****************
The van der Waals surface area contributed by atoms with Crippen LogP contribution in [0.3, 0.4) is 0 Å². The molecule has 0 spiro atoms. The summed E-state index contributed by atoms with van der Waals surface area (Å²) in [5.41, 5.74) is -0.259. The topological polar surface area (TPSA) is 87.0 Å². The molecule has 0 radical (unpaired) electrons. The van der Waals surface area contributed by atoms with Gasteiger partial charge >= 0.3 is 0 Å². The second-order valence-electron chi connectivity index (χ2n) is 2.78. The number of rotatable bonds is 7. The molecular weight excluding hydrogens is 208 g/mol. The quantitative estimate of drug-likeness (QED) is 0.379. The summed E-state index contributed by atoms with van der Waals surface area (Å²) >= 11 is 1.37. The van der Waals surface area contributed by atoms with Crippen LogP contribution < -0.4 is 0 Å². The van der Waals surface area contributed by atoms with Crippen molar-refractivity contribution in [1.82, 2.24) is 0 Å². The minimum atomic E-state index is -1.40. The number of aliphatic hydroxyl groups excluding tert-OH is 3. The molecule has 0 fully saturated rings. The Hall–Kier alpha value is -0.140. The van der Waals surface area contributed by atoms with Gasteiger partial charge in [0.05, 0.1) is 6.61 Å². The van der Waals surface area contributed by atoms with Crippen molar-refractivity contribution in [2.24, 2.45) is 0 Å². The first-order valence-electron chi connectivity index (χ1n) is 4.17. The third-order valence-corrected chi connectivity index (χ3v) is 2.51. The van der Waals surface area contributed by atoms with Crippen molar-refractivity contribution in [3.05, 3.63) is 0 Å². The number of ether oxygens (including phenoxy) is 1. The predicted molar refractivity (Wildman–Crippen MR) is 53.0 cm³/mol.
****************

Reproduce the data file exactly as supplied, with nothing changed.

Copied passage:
The van der Waals surface area contributed by atoms with Crippen LogP contribution in [0.3, 0.4) is 0 Å². The molecule has 0 spiro atoms. The summed E-state index contributed by atoms with van der Waals surface area (Å²) in [5.41, 5.74) is -0.259. The topological polar surface area (TPSA) is 87.0 Å². The molecule has 0 radical (unpaired) electrons. The van der Waals surface area contributed by atoms with Gasteiger partial charge >= 0.3 is 0 Å². The second-order valence-electron chi connectivity index (χ2n) is 2.78. The number of rotatable bonds is 7. The molecular weight excluding hydrogens is 208 g/mol. The quantitative estimate of drug-likeness (QED) is 0.379. The summed E-state index contributed by atoms with van der Waals surface area (Å²) >= 11 is 1.37. The van der Waals surface area contributed by atoms with Crippen LogP contribution < -0.4 is 0 Å². The van der Waals surface area contributed by atoms with Crippen molar-refractivity contribution in [1.82, 2.24) is 0 Å². The minimum atomic E-state index is -1.40. The number of aliphatic hydroxyl groups excluding tert-OH is 3. The molecule has 0 fully saturated rings. The Hall–Kier alpha value is -0.140. The van der Waals surface area contributed by atoms with Gasteiger partial charge in [0.05, 0.1) is 6.61 Å². The van der Waals surface area contributed by atoms with Crippen molar-refractivity contribution in [2.24, 2.45) is 0 Å². The first-order valence-electron chi connectivity index (χ1n) is 4.17. The third-order valence-corrected chi connectivity index (χ3v) is 2.51. The van der Waals surface area contributed by atoms with Crippen molar-refractivity contribution in [3.05, 3.63) is 0 Å². The number of ether oxygens (including phenoxy) is 1. The predicted molar refractivity (Wildman–Crippen MR) is 53.0 cm³/mol.